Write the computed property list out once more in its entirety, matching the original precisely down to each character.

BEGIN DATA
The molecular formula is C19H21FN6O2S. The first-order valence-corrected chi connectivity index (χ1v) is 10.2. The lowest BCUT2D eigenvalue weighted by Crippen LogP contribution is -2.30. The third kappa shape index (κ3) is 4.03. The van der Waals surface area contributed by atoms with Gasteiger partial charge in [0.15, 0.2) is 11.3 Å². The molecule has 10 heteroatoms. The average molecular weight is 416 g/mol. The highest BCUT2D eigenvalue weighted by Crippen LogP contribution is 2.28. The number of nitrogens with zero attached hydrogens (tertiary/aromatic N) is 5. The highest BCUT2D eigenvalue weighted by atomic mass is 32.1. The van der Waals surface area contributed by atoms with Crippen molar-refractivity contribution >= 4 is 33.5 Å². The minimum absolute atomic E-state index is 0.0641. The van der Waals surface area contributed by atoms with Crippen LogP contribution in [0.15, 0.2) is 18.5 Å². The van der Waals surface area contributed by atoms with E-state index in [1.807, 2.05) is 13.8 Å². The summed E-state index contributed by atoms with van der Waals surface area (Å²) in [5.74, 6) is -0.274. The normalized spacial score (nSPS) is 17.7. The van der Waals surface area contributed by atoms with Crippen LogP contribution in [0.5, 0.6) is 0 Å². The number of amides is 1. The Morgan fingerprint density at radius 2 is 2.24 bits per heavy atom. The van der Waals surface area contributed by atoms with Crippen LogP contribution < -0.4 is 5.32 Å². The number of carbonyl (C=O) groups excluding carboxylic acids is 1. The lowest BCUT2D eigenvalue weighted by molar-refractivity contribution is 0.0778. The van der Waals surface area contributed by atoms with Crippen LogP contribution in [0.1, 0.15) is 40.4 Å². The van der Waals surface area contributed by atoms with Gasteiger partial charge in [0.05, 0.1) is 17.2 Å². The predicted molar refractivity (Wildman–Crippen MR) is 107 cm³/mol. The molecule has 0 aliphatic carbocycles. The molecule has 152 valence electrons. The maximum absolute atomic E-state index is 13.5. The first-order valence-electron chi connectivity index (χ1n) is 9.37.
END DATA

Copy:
The molecular formula is C19H21FN6O2S. The first-order valence-corrected chi connectivity index (χ1v) is 10.2. The lowest BCUT2D eigenvalue weighted by Crippen LogP contribution is -2.30. The third kappa shape index (κ3) is 4.03. The van der Waals surface area contributed by atoms with Gasteiger partial charge in [0.15, 0.2) is 11.3 Å². The molecule has 10 heteroatoms. The average molecular weight is 416 g/mol. The highest BCUT2D eigenvalue weighted by Crippen LogP contribution is 2.28. The number of nitrogens with zero attached hydrogens (tertiary/aromatic N) is 5. The highest BCUT2D eigenvalue weighted by atomic mass is 32.1. The van der Waals surface area contributed by atoms with Crippen molar-refractivity contribution >= 4 is 33.5 Å². The minimum absolute atomic E-state index is 0.0641. The van der Waals surface area contributed by atoms with Crippen LogP contribution in [0.15, 0.2) is 18.5 Å². The van der Waals surface area contributed by atoms with E-state index in [1.807, 2.05) is 13.8 Å². The summed E-state index contributed by atoms with van der Waals surface area (Å²) in [5.74, 6) is -0.274. The normalized spacial score (nSPS) is 17.7. The van der Waals surface area contributed by atoms with Crippen LogP contribution in [0.5, 0.6) is 0 Å². The number of amides is 1. The Morgan fingerprint density at radius 2 is 2.24 bits per heavy atom. The van der Waals surface area contributed by atoms with Crippen LogP contribution < -0.4 is 5.32 Å². The number of carbonyl (C=O) groups excluding carboxylic acids is 1. The lowest BCUT2D eigenvalue weighted by molar-refractivity contribution is 0.0778. The van der Waals surface area contributed by atoms with Crippen LogP contribution in [0.1, 0.15) is 40.4 Å². The van der Waals surface area contributed by atoms with Gasteiger partial charge in [0.05, 0.1) is 17.2 Å². The predicted molar refractivity (Wildman–Crippen MR) is 107 cm³/mol. The molecule has 0 aliphatic carbocycles. The molecule has 152 valence electrons. The maximum absolute atomic E-state index is 13.5. The first-order valence-electron chi connectivity index (χ1n) is 9.37.